UC Law Journal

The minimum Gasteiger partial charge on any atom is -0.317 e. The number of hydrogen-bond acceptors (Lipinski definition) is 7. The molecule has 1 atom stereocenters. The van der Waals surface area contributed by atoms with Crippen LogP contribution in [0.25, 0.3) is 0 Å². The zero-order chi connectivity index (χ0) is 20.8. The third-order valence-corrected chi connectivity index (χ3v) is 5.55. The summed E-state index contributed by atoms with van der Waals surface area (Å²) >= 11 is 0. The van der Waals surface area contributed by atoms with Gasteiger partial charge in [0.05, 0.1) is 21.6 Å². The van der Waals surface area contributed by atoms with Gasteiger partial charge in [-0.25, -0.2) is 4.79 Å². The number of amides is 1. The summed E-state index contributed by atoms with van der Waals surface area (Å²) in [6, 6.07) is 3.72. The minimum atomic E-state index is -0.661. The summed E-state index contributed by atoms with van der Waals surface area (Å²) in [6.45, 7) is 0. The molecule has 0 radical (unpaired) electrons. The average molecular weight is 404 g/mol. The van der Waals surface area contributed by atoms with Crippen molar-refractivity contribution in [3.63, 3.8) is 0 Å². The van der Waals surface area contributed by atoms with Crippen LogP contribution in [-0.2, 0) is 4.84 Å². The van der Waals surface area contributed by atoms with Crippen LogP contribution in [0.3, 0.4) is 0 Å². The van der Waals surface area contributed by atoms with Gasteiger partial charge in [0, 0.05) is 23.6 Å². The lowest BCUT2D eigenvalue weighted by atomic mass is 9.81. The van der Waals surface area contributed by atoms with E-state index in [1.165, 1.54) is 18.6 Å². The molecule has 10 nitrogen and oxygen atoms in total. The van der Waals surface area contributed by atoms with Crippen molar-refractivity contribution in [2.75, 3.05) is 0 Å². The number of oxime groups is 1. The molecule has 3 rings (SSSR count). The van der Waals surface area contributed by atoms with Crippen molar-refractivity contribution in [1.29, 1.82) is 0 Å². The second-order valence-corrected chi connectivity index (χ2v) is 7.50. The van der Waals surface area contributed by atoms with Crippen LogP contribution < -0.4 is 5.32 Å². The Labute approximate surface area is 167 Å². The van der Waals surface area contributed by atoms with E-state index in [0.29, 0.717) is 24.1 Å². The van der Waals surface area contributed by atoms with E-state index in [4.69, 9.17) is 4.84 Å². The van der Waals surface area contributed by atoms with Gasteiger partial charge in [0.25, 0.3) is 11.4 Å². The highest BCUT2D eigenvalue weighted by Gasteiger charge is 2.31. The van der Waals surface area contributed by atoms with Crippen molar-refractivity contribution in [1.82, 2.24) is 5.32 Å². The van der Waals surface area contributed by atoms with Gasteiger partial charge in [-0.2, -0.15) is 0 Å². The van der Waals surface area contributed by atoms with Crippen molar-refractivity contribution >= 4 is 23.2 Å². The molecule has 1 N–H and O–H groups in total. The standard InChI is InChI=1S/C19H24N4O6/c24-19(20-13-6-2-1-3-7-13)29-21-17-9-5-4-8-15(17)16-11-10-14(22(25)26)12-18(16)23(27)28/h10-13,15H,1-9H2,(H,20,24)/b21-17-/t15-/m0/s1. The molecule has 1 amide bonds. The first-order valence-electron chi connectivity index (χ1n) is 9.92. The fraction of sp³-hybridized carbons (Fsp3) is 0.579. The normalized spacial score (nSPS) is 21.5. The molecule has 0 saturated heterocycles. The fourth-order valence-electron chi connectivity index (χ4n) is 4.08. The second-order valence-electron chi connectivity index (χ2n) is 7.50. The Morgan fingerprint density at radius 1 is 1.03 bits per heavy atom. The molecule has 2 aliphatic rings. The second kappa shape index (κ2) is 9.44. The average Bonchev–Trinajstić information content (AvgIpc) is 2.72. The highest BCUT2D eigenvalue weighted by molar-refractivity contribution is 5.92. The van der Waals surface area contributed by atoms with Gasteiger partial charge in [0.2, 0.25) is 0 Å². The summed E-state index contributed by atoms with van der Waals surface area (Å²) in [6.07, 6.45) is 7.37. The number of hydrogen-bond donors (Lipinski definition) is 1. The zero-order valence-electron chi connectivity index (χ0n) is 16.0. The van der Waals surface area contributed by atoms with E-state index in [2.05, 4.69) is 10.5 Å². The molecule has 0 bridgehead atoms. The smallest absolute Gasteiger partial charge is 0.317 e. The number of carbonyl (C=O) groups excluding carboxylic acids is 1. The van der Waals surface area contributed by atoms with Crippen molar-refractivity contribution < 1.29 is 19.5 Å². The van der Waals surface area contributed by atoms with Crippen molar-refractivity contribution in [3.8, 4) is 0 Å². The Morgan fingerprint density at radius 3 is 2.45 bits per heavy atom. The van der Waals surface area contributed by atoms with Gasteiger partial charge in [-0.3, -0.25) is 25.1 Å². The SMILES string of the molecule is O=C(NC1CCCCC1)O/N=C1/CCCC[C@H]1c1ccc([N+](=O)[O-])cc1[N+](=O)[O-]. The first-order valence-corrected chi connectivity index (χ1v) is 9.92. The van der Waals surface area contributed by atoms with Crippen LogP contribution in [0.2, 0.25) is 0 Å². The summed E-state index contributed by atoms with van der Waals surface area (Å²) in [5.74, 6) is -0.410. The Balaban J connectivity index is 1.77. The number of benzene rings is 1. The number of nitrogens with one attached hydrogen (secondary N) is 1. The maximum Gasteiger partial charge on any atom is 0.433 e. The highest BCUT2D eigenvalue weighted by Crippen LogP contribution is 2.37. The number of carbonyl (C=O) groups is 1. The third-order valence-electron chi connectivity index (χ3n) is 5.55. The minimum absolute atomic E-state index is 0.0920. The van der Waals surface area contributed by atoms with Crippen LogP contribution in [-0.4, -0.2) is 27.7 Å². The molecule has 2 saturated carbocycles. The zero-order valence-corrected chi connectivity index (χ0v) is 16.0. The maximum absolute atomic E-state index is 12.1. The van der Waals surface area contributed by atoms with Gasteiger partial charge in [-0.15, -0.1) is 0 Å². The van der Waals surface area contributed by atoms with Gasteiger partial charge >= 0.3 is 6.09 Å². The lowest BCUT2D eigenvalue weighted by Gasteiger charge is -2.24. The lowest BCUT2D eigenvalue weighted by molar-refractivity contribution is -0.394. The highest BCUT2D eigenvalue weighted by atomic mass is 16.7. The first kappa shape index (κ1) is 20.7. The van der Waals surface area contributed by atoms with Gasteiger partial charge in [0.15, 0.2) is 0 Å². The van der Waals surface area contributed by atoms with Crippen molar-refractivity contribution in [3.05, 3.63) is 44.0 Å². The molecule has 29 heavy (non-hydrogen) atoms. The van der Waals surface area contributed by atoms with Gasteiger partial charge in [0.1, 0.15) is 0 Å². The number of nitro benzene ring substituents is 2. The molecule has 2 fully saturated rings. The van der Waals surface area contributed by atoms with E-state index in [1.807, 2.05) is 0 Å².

As thousands of litigants access our court systems without lawyers, the debate whether these litigants receive procedural and substantive justice has intensified. Nationwide, eighty percent of those accessing the court system in a family law matter do so without the assistance of a lawyer. As the numbers continue to increase exponentially and access to free or low cost legal services diminishes, courts, lawyers, legal service organizations, and law schools throughout the country continue to experiment with alternates to full-scale representation that can provide self-represented litigants with adequate legal assistance. Although some researchers have analyzed the overall success ratio for cases where legal representation has been offered or provided in contrast to limited scope or no legal assistance, little measurement has been undertaken to quantify the success of these courthouse clinics over self-representation. The project described in this Article is an attempt to measure that success. This Article describes the legal landscape for family law litigants across the nation and efforts to provide access to justice for self-represented litigants. The Article then explains a study of self-represented family law litigants in Dane County, Wisconsin. Two groups of cases are analyzed: family law cases processed through the Dane County court system during 2010 where neither party was represented by counsel, and cases, during the same time period, where self-represented litigants received legal assistance from students at the University of Wisconsin Law School’s Family Court Clinic. A survey of those users was undertaken to determine whether the services provided enabled self-represented litigants to successfully complete the legal task for which they sought assistance. The Article then discusses methodologies and reforms that may better address the needs of self-represented litigants. This study has implications for restructuring legal practice as well as for improving self-help initiatives.

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